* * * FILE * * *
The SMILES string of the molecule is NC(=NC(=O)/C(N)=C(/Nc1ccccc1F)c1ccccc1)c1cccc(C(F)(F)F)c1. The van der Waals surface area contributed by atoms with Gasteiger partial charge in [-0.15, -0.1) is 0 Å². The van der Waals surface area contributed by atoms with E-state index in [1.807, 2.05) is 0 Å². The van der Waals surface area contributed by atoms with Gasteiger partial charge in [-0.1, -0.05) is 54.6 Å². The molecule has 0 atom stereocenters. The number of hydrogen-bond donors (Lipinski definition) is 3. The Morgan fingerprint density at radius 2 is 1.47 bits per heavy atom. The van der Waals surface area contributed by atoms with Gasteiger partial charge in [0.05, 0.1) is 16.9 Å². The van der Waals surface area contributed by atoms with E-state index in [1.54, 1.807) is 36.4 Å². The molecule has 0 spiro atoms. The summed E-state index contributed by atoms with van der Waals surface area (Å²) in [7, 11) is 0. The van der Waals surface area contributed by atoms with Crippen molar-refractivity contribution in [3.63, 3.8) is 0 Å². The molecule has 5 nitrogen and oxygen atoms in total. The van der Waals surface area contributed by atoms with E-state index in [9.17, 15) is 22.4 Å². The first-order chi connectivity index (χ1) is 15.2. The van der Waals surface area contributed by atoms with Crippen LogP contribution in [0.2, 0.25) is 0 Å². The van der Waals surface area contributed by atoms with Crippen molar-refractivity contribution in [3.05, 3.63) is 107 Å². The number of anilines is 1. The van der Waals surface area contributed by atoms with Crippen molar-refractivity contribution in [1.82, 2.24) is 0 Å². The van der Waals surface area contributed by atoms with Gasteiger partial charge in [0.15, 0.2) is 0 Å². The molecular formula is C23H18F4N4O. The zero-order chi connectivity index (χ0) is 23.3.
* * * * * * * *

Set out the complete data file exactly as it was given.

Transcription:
The SMILES string of the molecule is NC(=NC(=O)/C(N)=C(/Nc1ccccc1F)c1ccccc1)c1cccc(C(F)(F)F)c1. The van der Waals surface area contributed by atoms with Gasteiger partial charge in [-0.15, -0.1) is 0 Å². The van der Waals surface area contributed by atoms with E-state index in [1.807, 2.05) is 0 Å². The van der Waals surface area contributed by atoms with Gasteiger partial charge in [-0.1, -0.05) is 54.6 Å². The molecule has 0 atom stereocenters. The number of hydrogen-bond donors (Lipinski definition) is 3. The Morgan fingerprint density at radius 2 is 1.47 bits per heavy atom. The van der Waals surface area contributed by atoms with Gasteiger partial charge in [0.05, 0.1) is 16.9 Å². The van der Waals surface area contributed by atoms with E-state index in [1.54, 1.807) is 36.4 Å². The molecule has 0 spiro atoms. The summed E-state index contributed by atoms with van der Waals surface area (Å²) in [7, 11) is 0. The van der Waals surface area contributed by atoms with Crippen molar-refractivity contribution in [3.63, 3.8) is 0 Å². The molecule has 5 nitrogen and oxygen atoms in total. The van der Waals surface area contributed by atoms with E-state index in [9.17, 15) is 22.4 Å². The first-order chi connectivity index (χ1) is 15.2. The van der Waals surface area contributed by atoms with Crippen LogP contribution in [0.2, 0.25) is 0 Å². The van der Waals surface area contributed by atoms with Crippen molar-refractivity contribution in [3.05, 3.63) is 107 Å². The number of anilines is 1. The van der Waals surface area contributed by atoms with Crippen molar-refractivity contribution in [1.82, 2.24) is 0 Å². The van der Waals surface area contributed by atoms with Gasteiger partial charge in [0.15, 0.2) is 0 Å². The molecular formula is C23H18F4N4O. The zero-order chi connectivity index (χ0) is 23.3.